Today’s Market Requirements
Complex electronic devices and (sub)systems work for us in important applications, such as aircrafts, trains, trucks, passenger vehicles as well as building infrastructure, manufacturing equipment, medical systems and more. Very high reliability (the ability of a product to meet all requirements in the customer environment over the desired lifetime) is becoming increasingly important. Big Data and AI (Artificial Intelligence) are making humans even more reliant on electronic systems and will make insufficient reliability more painful, costly, even deadly. At the recent DesignCon 2020 I had the opportunity to learn how ANSYS is enabling engineers to design highly reliable products.
Brief ANSYS history, focus and key acquisitions
ANSYS, based near Pittsburgh, Pennsylvania, was founded in 1970 and employs now about 4,000 experts in finite element analysis, computational fluid dynamics, electronics, semiconductors, embedded software and design optimization work. ANSYS is well known as partner for very demanding customers in space and aircraft applications. ANSYS grew rapidly, also by acquiring other EDA suppliers. They bought and integrated Ansoft Corp. in 2008 and Apache Design Solutions in 2011. In May 2019 ANSYS acquired DfR Solutions to deepen their capabilities in electronics reliability, including simulation of semiconductor packaging and PCBAs as well as a physical laboratory capable of characterization and library generation as well as analysis and testing of a broad range of electronic parts (semiconductors, displays, batteries, etc.). DfR’s best known product is Sherlock, a powerful pre- and post-processor for reliability prediction of dice, packages, and PCBs subjected to thermal, thermo-mechanical, and mechanical environments.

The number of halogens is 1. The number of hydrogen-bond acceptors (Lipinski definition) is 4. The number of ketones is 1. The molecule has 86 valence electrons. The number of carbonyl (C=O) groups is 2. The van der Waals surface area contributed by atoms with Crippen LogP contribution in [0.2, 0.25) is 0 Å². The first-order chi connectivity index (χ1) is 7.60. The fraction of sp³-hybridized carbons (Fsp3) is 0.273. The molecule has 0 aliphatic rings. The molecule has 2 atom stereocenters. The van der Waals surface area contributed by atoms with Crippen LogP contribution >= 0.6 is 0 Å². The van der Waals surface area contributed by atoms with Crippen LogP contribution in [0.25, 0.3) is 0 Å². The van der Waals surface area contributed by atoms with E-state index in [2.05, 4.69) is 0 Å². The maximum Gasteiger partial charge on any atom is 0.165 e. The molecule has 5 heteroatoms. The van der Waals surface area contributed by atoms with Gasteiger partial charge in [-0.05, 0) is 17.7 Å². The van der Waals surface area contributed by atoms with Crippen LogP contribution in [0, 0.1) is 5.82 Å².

The value of FEA tools and accurate inputs (libraries)
Analyzing the reliability of prototypes and/or pre-production units with a test-fail-fix approach is costly, time consuming and provides results very late in a product’s life cycle. ANSYS’ Sherlock applies finite element analysis (FEA) and enables engineers to easily assess a hardware design’s reliability, accurately and at the beginning of a design cycle. This also allows designers to evaluate trade-offs (e.g. different architectures, geometries and materials) early and across a wide range of conditions, to achieve optimal results.
Summary of the ANSYS Design for Reliability presentation at DesignCon 2020
In a fully-packed conference room, ANSYS’ Kelly Morgan, Lead Application Engineer, presented three examples for failure mechanisms, where Sherlock can add significant value. Sherlock and ANSYS Mechanical apply physics of failure principles to predict hardware reliability for: 1) Low-k cracking, 2) Solder joint fatigue and 3) Micro-via separation. The pointers lead to much more information than the paragraphs below can provide.
To 1) Low-k cracking: Dielectric material with low dielectric constant (k) reduces parasitic capacitance, enabling higher circuit performance and lower power dissipation. However, its low mechanical strength leads sometimes to cracks in the dielectric, due to thermal-mechanical forces from differences in coefficient of thermal expansion (CTE) that occur during reflow or thermal cycling. Acoustic inspection can reveal these cracks. If the low-k material is found to be cracked at this late stage of product’s introduction, it can trigger a dreaded redesign cycle. In contrast, Sherlock and ANSYS Mechanical allow an IC designer – at the beginning of a project – to predict such failures, take corrective actions right away and pre-empt such problems from occurring.